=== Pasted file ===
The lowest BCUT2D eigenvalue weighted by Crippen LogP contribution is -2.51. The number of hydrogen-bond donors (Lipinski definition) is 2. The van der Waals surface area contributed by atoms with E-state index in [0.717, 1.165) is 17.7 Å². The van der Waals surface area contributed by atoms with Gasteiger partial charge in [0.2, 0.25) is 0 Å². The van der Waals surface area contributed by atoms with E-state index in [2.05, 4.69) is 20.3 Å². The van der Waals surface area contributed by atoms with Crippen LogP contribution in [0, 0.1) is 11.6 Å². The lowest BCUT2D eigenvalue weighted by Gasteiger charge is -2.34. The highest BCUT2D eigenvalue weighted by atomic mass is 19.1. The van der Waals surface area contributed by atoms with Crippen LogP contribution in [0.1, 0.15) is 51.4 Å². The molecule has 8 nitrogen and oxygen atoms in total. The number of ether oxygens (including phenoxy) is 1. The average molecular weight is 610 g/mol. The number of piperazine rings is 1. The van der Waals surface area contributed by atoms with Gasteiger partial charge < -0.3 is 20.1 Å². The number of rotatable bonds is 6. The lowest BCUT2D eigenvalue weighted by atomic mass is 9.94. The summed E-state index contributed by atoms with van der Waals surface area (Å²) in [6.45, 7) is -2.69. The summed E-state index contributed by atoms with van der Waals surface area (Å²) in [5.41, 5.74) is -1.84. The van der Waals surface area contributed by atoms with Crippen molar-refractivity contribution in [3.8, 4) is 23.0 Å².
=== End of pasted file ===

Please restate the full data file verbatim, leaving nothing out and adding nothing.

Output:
The lowest BCUT2D eigenvalue weighted by Crippen LogP contribution is -2.51. The number of hydrogen-bond donors (Lipinski definition) is 2. The van der Waals surface area contributed by atoms with E-state index in [0.717, 1.165) is 17.7 Å². The van der Waals surface area contributed by atoms with Gasteiger partial charge in [0.2, 0.25) is 0 Å². The van der Waals surface area contributed by atoms with E-state index in [2.05, 4.69) is 20.3 Å². The van der Waals surface area contributed by atoms with Crippen LogP contribution in [0, 0.1) is 11.6 Å². The lowest BCUT2D eigenvalue weighted by Gasteiger charge is -2.34. The highest BCUT2D eigenvalue weighted by atomic mass is 19.1. The van der Waals surface area contributed by atoms with Crippen LogP contribution in [0.1, 0.15) is 51.4 Å². The molecule has 8 nitrogen and oxygen atoms in total. The number of ether oxygens (including phenoxy) is 1. The average molecular weight is 610 g/mol. The number of piperazine rings is 1. The van der Waals surface area contributed by atoms with Gasteiger partial charge < -0.3 is 20.1 Å². The number of rotatable bonds is 6. The lowest BCUT2D eigenvalue weighted by atomic mass is 9.94. The summed E-state index contributed by atoms with van der Waals surface area (Å²) in [6.45, 7) is -2.69. The summed E-state index contributed by atoms with van der Waals surface area (Å²) in [5.41, 5.74) is -1.84. The van der Waals surface area contributed by atoms with Crippen molar-refractivity contribution in [3.8, 4) is 23.0 Å².